Charts and caffeine: Will Wall Street's relief rally hit the ASX?
Welcome to Charts and Caffeine - our brand new daily markets wrap featuring the best charts and reads from across Livewire's team of experienced editors. Let's get you caught up on the overnight session.
- Dow Jones 31,880.24 + 1.98%
- Nasdaq 11,535.27 +1.59%
- S&P 500 3,973.75 + 1.86%
- CBOE VIX 28.48 -3.23%
- FTSE 100 7513.44 +1.67%
- CAC 40 6358.74 +1.17%
DAX 14175.40 +1.38%
- DXY 102.09 -1.03%
- US10YR 2.854% +0.0641
- Brent Crude US$113.47/bbl +0.82%
This week, we'll get more insight into the retail space stateside with earnings from Costco (NAS:COST) and Best Buy (NYSE: BBY) and you'd think they should be feeling nervous after Target and Walmart's efforts last week.
On all things macro, there is only one thing worth watching - the Federal Reserve minutes. Hiking is a definite moving forward, the size of it may be in question.
Stock(s) to watch
Bubs (ASX:BUB) and A2 Milk (ASX:A2M) could be watching briefs after the United States said it was now able to receive baby formula again. The country has been suffering from a shortage of products, with US President Joe Biden invoking the Defense Production Act to give two companies priority on the ingredients and equipment required to make it.
In anticipation, Citi upgraded A2 Milk to a neutral from sell - a move that sent its share price north but nowhere near making up the losses over the past few months.
The war in Ukraine is affecting food supplies all around the world, with the Indian ban on wheat exports making things just that much more challenging. While that heals the concerns of local consumers, it certainly makes the global supply chain more constrained.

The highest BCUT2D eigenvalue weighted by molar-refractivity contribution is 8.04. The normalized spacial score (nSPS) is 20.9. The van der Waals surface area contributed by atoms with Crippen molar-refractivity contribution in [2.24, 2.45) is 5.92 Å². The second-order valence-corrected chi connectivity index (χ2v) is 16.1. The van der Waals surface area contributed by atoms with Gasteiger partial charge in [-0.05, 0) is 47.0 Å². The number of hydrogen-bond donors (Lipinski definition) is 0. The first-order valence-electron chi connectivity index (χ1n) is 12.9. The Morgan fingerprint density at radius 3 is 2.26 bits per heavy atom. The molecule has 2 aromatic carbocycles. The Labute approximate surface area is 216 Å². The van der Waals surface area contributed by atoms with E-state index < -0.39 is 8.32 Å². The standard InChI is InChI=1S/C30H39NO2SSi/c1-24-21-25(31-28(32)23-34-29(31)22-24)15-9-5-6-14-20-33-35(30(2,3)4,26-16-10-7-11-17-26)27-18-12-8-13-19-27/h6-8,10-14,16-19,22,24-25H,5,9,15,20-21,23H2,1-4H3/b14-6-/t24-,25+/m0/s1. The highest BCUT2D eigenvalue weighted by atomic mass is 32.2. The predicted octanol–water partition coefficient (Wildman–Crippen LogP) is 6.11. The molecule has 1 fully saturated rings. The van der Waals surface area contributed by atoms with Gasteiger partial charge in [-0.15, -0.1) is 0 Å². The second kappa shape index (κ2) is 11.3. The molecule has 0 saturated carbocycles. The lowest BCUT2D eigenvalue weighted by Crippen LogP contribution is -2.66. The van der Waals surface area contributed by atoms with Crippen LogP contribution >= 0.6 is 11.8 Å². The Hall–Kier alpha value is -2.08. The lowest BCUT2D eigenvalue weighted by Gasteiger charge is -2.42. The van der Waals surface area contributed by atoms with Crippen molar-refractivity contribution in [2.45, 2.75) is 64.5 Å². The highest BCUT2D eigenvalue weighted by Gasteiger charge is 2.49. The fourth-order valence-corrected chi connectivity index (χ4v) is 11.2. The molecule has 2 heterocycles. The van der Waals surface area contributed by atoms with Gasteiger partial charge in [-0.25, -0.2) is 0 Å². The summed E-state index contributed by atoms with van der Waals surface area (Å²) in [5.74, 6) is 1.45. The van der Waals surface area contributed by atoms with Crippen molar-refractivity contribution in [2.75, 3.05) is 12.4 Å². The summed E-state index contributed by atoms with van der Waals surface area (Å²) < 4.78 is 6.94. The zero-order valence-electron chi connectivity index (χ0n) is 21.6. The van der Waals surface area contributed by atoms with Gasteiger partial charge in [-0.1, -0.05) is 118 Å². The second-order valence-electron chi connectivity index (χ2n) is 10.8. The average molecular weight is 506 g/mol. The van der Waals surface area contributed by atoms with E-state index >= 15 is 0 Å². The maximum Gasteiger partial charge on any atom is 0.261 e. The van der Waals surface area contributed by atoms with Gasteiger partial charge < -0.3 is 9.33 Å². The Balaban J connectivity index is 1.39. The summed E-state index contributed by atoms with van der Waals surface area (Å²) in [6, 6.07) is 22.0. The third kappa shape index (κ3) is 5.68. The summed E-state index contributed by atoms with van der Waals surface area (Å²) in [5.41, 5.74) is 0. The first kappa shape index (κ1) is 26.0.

At its peak, the Betashares FOOD ETF was up nearly 20% year-to-date. It's pared those gains since but the trade has still worked out pretty well and could last a long while yet depending on how this conflict develops.
The fast stat
The RBA’s balance sheet tripled to $617 billion during the pandemic and will likely remain much larger than pre-COVID-19 levels even after it winds down its stimulus.
Yesterday, Reserve Bank Assistant Governor Christopher Kent said the roll-off of all this bond-buying could take up to a decade. That should be good news for the Australian dollar (in case your portfolio is banking on a lower currency).
The inheritance from the old government to the new government is full of challenges, and that’s why I feel a sense of responsibility about being upfront with people about the nature and magnitude of these challenges.
Today's quote (and swipe, I might hasten to add) comes from new Treasurer Jim Chalmers. Chalmers, in noting the steady and notable decline in real wages, said inflation is almost out of control - choosing to blame that on inheriting a bad Budget.
If the new Treasurer wants to avoid what (real) out-of-control inflation looks like, take a look at the UK's inflation effort over the past few years.
There is always another sarcastic take on the housing affordability crisis in Australia - and this one hits a little too close to home. If only election cycles actually presented lasting ideas for making your first home that little bit more bearable.
No, I'm not talking about the ideas listed here:
The best in business news
Biden’s Latest Taiwan Gaffe Hikes Suspicion, Tensions in Beijing (Bloomberg): The White House is walking back, back again after President Joe Biden. said he would initiate a military defence of Taiwan with US aid - adding "that's the commitment we made."
The only problem? The official White House policy is quite different. The US line is best described as "strategic ambiguity" - meaning some aid may be provided to Taiwan however the US does not intend to actually send forces to the region. That's quite the difference!
Don’t let Taiwan dominate relations with China, Kissinger warns (AFR): On a similar theme, former US Secretary of State Henry Kissinger warned the current administration on changing the script when it comes to Taiwan.
Airbnb to Quit China Business Amid Lockdowns, Competition (WSJ): The business fallout from doing work in China continues. This time, it's the zero COVID policy smashing the bottom line of Airbnb.
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